Week 47: Sorghum

Sorghum is a genus of many types of grasses which are native to continents all over the world. The kind of sorghum featured here is used for food (both the grain and the syrup from the plant, which is called sorghum molasses), liquors, animal feed and even biofuel. It is one of the five top cereal crops in the world and, when fermented and distilled, produces one of China’s most famous liquors (maotai). It grows in tall stalks and at the top are lots of seeds like the ones you see below.

At first, I tried to pop them like popcorn, but apparently the varietal I had wasn’t meant to be popped. Hence, the mess below:

Instead, I placed the seeds in a (cleaned) coffee grinder and then pressed the grounds through a sieve to make homemade (gluten free!) flour. I made pancakes out of the flour, which were hearty, nutty, and a fun purple color inside:

Sorghum Flour

  • Sorghum seeds

In a clean coffee or spice grinder, finely grind seeds. Place a sieve over a large bowl. Pour ground seeds into sieve and push through to sift. Discard pieces left on top of sieve. Use sorghum flour in recipe below or find more recipes here.

Sorghum Pancakes

  • 2/4 +1/3 C sorghum flour
  • 2 T buttermilk powder
  • 1/2 T sugar
  • 3/4 t baking powder
  • 1/2 T cornstarch
  • 1/4 t baking soda
  • 1 egg
  • 1/2 C water
  • 1 1/2 T oil

Combine dry ingredients in a large bowl and wet ingredients in a small bowl bowl. Add wet ingredients to dry and mix until smooth. Heat a greased griddle over medium high heat. Ladle around 1/4 of batter at a time onto preheated griddle. Once the top is partially set, flip and cook until both sides are browned.

10 Comments on Week 47: Sorghum

  1. David
    November 21, 2010 at 4:36 pm (9 years ago)

    This looks really interesting. where can I buy Sorghum?

    Reply
  2. Dani
    November 22, 2010 at 9:34 am (9 years ago)

    Laughing out loud at my desk because of that picture of the sorghum seeds all over the place! Those seeds are FREAKY-LOOKING. I have to try some!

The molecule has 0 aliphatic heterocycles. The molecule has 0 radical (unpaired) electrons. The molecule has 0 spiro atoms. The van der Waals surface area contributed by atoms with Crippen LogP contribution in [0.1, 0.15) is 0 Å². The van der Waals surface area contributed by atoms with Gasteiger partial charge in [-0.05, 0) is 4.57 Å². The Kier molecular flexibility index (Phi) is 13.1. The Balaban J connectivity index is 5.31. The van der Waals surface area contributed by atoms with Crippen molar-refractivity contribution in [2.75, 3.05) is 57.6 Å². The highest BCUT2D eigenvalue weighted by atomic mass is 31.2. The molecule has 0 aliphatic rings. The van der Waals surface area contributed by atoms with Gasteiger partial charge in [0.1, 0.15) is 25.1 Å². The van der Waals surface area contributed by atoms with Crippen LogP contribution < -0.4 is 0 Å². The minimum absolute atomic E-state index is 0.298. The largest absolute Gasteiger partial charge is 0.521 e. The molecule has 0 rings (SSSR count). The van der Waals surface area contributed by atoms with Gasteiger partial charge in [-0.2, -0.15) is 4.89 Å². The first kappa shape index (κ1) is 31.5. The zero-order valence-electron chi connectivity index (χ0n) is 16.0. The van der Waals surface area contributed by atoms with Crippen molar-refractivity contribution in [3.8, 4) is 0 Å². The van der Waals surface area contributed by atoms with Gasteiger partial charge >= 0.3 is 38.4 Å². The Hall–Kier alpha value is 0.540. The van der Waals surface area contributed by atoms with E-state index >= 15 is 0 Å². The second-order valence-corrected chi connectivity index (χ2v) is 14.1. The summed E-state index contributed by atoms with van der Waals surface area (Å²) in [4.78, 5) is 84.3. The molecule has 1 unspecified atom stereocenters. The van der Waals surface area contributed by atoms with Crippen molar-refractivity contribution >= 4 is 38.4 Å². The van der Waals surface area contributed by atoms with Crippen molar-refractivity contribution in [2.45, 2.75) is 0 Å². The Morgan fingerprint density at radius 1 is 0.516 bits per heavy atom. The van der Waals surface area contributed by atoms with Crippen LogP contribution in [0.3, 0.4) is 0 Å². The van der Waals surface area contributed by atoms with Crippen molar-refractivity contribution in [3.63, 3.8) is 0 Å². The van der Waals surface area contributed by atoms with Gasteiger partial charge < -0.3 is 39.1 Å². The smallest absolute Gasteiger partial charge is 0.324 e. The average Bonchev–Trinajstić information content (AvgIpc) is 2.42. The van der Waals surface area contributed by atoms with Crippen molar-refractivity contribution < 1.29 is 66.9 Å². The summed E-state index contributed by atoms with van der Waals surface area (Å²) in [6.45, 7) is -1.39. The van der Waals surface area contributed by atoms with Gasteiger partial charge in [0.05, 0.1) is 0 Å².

Reply
  3. angi
    November 23, 2010 at 3:22 pm (9 years ago)

    I’ve heard of sorghum before (mostly I’ve seen it at stores on labels for gluten-free beers) but never seen what it actually looks like – how neat! Where did you get your sorghum from?

    Reply
    • Stephanie
      November 26, 2010 at 9:54 am (9 years ago)

      I can’t believe I forgot to put where I got the sorghum! I got it from a friend who grows it in her garden. Bob’s Red Mill makes sorghum flour and you can buy sorghum seeds for popping online.

  4. Asım Usta
    November 26, 2010 at 9:22 am (9 years ago)

    Looks nice. Wish could get some here and taste but ofcourse no chance…

    Reply
  5. JustPoppin Buck
    February 18, 2011 at 10:26 pm (8 years ago)

    As you already figured out, not all sorghum pops and not all white sorghum pops. Popping sorghum is a specialized variety of the white grain. When popping, realize that the popping ratio is inversely proportionate to the amount of sorghum you put in your popper. A higher percentage of the grains will pop if you put 1/8 cup in your popper than if you put 1/4 cup or 1/2 cup. Popping sorghum has a really light flavor too which makes it great for grinding into flour. Happy popping.

    Reply
  6. Kristie
    January 31, 2013 at 6:14 pm (6 years ago)

    Is a seive just a strainer like I use to strain my chicken broth? I don’t know if it has small enough holes. 🙂

    Reply
    • Stephanie Nuccitelli
      January 31, 2013 at 6:29 pm (6 years ago)

      Kristie, a sieve is a fine mesh strainer. A regular strainer might have holes that are too big.

  7. JustPoppin Buck
    February 1, 2013 at 7:40 am (6 years ago)

    @Kristie – Stephanie’s description is correct. It took me a lot of searching to find a “strainer” that had just the right sized holes to let the unpopped grains fall through but hold back most of the popped ones. So many of them looked like they would work but didn’t. Just do a google search for “sorghum sifter” and you’ll see a number of hits.

    Reply

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